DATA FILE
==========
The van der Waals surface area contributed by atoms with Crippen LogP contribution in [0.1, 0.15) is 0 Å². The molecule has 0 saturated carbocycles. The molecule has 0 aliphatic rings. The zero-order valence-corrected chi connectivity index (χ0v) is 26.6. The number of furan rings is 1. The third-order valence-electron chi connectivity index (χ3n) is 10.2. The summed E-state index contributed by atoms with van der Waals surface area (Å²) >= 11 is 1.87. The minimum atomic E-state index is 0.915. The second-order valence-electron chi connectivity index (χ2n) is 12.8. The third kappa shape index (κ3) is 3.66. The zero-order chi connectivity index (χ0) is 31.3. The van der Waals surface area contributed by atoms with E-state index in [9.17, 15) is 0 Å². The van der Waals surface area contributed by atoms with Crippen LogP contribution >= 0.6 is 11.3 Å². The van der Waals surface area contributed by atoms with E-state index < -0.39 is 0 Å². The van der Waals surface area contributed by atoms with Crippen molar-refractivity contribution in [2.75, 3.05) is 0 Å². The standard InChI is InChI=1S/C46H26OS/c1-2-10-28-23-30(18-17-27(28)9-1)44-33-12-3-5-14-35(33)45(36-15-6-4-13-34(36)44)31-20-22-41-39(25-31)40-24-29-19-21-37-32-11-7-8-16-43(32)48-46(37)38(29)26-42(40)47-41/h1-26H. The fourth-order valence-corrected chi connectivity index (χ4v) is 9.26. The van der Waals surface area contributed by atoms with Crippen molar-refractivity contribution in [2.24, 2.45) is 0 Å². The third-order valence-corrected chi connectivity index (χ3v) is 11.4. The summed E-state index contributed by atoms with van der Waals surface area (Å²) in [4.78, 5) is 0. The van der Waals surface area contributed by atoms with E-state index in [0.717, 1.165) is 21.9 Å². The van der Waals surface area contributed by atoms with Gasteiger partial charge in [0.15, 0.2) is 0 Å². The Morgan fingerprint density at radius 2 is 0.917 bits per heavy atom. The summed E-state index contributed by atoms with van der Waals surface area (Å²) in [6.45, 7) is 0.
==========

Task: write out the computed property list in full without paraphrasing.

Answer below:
The van der Waals surface area contributed by atoms with Crippen LogP contribution in [0.1, 0.15) is 0 Å². The molecule has 0 saturated carbocycles. The molecule has 0 aliphatic rings. The zero-order valence-corrected chi connectivity index (χ0v) is 26.6. The number of furan rings is 1. The third-order valence-electron chi connectivity index (χ3n) is 10.2. The summed E-state index contributed by atoms with van der Waals surface area (Å²) >= 11 is 1.87. The minimum atomic E-state index is 0.915. The second-order valence-electron chi connectivity index (χ2n) is 12.8. The third kappa shape index (κ3) is 3.66. The zero-order chi connectivity index (χ0) is 31.3. The van der Waals surface area contributed by atoms with E-state index in [9.17, 15) is 0 Å². The van der Waals surface area contributed by atoms with Crippen LogP contribution >= 0.6 is 11.3 Å². The van der Waals surface area contributed by atoms with E-state index < -0.39 is 0 Å². The van der Waals surface area contributed by atoms with Crippen molar-refractivity contribution in [2.75, 3.05) is 0 Å². The standard InChI is InChI=1S/C46H26OS/c1-2-10-28-23-30(18-17-27(28)9-1)44-33-12-3-5-14-35(33)45(36-15-6-4-13-34(36)44)31-20-22-41-39(25-31)40-24-29-19-21-37-32-11-7-8-16-43(32)48-46(37)38(29)26-42(40)47-41/h1-26H. The fourth-order valence-corrected chi connectivity index (χ4v) is 9.26. The van der Waals surface area contributed by atoms with Crippen molar-refractivity contribution in [2.24, 2.45) is 0 Å². The third-order valence-corrected chi connectivity index (χ3v) is 11.4. The summed E-state index contributed by atoms with van der Waals surface area (Å²) in [4.78, 5) is 0. The van der Waals surface area contributed by atoms with E-state index in [0.717, 1.165) is 21.9 Å². The van der Waals surface area contributed by atoms with Gasteiger partial charge in [0.15, 0.2) is 0 Å². The Morgan fingerprint density at radius 2 is 0.917 bits per heavy atom. The summed E-state index contributed by atoms with van der Waals surface area (Å²) in [6.45, 7) is 0.